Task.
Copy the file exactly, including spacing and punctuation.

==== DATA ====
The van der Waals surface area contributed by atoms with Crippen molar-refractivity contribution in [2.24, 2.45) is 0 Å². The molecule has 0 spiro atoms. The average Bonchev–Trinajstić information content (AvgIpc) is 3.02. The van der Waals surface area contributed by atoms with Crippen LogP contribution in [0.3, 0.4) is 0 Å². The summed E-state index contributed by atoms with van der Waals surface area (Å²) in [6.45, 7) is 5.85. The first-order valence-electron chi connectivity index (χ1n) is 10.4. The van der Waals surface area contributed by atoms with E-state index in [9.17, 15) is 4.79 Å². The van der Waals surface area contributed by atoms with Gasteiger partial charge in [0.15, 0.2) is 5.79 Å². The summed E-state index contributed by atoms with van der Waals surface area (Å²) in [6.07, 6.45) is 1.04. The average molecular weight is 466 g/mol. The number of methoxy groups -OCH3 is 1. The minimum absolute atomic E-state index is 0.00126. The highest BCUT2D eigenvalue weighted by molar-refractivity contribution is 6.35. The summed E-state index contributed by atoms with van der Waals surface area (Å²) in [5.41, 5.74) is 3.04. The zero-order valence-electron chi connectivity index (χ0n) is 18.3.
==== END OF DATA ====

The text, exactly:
The van der Waals surface area contributed by atoms with Crippen molar-refractivity contribution in [2.24, 2.45) is 0 Å². The molecule has 0 spiro atoms. The average Bonchev–Trinajstić information content (AvgIpc) is 3.02. The van der Waals surface area contributed by atoms with Crippen LogP contribution in [0.3, 0.4) is 0 Å². The summed E-state index contributed by atoms with van der Waals surface area (Å²) in [6.45, 7) is 5.85. The first-order valence-electron chi connectivity index (χ1n) is 10.4. The van der Waals surface area contributed by atoms with E-state index in [9.17, 15) is 4.79 Å². The van der Waals surface area contributed by atoms with Gasteiger partial charge in [0.15, 0.2) is 5.79 Å². The summed E-state index contributed by atoms with van der Waals surface area (Å²) in [6.07, 6.45) is 1.04. The average molecular weight is 466 g/mol. The number of methoxy groups -OCH3 is 1. The minimum absolute atomic E-state index is 0.00126. The highest BCUT2D eigenvalue weighted by molar-refractivity contribution is 6.35. The summed E-state index contributed by atoms with van der Waals surface area (Å²) in [5.41, 5.74) is 3.04. The zero-order valence-electron chi connectivity index (χ0n) is 18.3.